Halting problem

Updated: 10/01/2023 by Computer Hope
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In computer science, the halting problem is a concept first put forth by Alan Turing in 1936. It asks whether we can create a program with a given input that can tell us if another program will eventually stop running (halt) or keep running forever in an endless loop. The halting problem is an example of an undecidable problem, which means there isn't a solution for all possible inputs.

Proving the halting problem

Turing's proof of the undecidability of the halting problem is based on a technique called diagonalization. He started with the assumption there is a program that could solve the halting problem for all possible inputs. Then, he constructed another program that would produce an outcome that counters what the first predicts, thus rendering that original prediction incorrect. Essentially, if you had an algorithm program that could correctly determine if any program halts or not, you could create another one that contradicts its output.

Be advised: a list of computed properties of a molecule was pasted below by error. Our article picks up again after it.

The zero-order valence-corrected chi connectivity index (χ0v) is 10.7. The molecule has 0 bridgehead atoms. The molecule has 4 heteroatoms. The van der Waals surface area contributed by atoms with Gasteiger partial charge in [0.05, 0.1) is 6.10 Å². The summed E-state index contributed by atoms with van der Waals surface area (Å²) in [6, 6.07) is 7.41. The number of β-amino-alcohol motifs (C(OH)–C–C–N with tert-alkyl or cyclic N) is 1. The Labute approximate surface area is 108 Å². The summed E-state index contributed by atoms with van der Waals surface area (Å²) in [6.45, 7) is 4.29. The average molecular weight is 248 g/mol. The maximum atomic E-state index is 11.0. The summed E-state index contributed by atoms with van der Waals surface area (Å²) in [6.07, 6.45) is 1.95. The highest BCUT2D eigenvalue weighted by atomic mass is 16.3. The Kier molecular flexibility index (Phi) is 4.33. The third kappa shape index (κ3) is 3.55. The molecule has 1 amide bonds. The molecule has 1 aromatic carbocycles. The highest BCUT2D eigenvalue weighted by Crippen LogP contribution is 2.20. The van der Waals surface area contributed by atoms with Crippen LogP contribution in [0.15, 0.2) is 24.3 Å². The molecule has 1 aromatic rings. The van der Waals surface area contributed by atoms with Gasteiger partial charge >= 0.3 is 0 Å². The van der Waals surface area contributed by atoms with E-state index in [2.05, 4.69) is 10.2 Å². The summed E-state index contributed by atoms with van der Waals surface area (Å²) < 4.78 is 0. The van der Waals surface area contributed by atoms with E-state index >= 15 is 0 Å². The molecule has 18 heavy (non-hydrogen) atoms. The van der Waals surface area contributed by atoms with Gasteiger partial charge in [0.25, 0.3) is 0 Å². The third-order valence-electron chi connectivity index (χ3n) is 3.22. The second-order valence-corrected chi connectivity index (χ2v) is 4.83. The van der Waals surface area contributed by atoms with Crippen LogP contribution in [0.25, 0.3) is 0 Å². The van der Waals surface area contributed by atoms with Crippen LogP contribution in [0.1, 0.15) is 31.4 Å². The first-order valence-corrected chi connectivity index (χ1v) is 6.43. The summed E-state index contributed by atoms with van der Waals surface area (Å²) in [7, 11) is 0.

This paradoxical situation shows no general algorithm can solve the halting problem. The undecidability of the halting problem implies that there are limits to what computers, even in principle, can calculate or decide.

Halt, Programming terms, Turning machine